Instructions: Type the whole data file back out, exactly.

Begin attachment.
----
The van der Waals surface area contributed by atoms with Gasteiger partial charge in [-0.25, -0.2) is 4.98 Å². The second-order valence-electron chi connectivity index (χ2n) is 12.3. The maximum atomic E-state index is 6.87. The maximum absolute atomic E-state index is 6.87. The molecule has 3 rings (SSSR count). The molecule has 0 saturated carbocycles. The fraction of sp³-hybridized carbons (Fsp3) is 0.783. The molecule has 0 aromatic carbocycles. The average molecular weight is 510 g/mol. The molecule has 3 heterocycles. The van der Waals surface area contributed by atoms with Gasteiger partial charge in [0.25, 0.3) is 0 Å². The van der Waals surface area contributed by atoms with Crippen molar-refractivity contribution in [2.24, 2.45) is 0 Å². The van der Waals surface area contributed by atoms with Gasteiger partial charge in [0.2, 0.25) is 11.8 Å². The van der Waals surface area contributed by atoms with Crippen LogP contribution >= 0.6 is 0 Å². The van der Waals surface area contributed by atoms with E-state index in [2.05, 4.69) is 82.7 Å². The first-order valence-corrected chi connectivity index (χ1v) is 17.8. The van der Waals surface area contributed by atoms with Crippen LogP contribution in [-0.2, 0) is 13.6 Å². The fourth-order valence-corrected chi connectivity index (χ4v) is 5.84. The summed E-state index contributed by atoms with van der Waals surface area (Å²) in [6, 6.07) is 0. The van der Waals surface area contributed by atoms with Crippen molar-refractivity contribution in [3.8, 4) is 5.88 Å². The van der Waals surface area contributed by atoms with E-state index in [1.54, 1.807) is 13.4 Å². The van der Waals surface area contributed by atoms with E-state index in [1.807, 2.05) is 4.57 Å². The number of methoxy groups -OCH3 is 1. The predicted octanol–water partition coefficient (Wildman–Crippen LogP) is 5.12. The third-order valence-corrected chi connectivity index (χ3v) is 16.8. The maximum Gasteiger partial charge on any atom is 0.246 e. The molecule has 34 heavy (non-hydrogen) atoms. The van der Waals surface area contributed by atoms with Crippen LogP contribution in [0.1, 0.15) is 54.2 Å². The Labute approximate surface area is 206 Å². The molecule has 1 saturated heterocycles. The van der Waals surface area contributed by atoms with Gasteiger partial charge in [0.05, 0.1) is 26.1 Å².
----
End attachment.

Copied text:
The van der Waals surface area contributed by atoms with Gasteiger partial charge in [-0.25, -0.2) is 4.98 Å². The second-order valence-electron chi connectivity index (χ2n) is 12.3. The maximum atomic E-state index is 6.87. The maximum absolute atomic E-state index is 6.87. The molecule has 3 rings (SSSR count). The molecule has 0 saturated carbocycles. The fraction of sp³-hybridized carbons (Fsp3) is 0.783. The molecule has 0 aromatic carbocycles. The average molecular weight is 510 g/mol. The molecule has 3 heterocycles. The van der Waals surface area contributed by atoms with Gasteiger partial charge in [0.25, 0.3) is 0 Å². The van der Waals surface area contributed by atoms with Crippen molar-refractivity contribution in [2.24, 2.45) is 0 Å². The van der Waals surface area contributed by atoms with Gasteiger partial charge in [0.2, 0.25) is 11.8 Å². The van der Waals surface area contributed by atoms with Crippen LogP contribution >= 0.6 is 0 Å². The van der Waals surface area contributed by atoms with E-state index in [2.05, 4.69) is 82.7 Å². The first-order valence-corrected chi connectivity index (χ1v) is 17.8. The van der Waals surface area contributed by atoms with Crippen LogP contribution in [-0.2, 0) is 13.6 Å². The fourth-order valence-corrected chi connectivity index (χ4v) is 5.84. The summed E-state index contributed by atoms with van der Waals surface area (Å²) in [6, 6.07) is 0. The van der Waals surface area contributed by atoms with Crippen molar-refractivity contribution in [3.8, 4) is 5.88 Å². The van der Waals surface area contributed by atoms with E-state index in [1.54, 1.807) is 13.4 Å². The van der Waals surface area contributed by atoms with E-state index in [1.807, 2.05) is 4.57 Å². The number of methoxy groups -OCH3 is 1. The predicted octanol–water partition coefficient (Wildman–Crippen LogP) is 5.12. The third-order valence-corrected chi connectivity index (χ3v) is 16.8. The maximum Gasteiger partial charge on any atom is 0.246 e. The molecule has 34 heavy (non-hydrogen) atoms. The van der Waals surface area contributed by atoms with Crippen LogP contribution in [0.1, 0.15) is 54.2 Å². The Labute approximate surface area is 206 Å². The molecule has 1 saturated heterocycles. The van der Waals surface area contributed by atoms with Gasteiger partial charge in [0.05, 0.1) is 26.1 Å².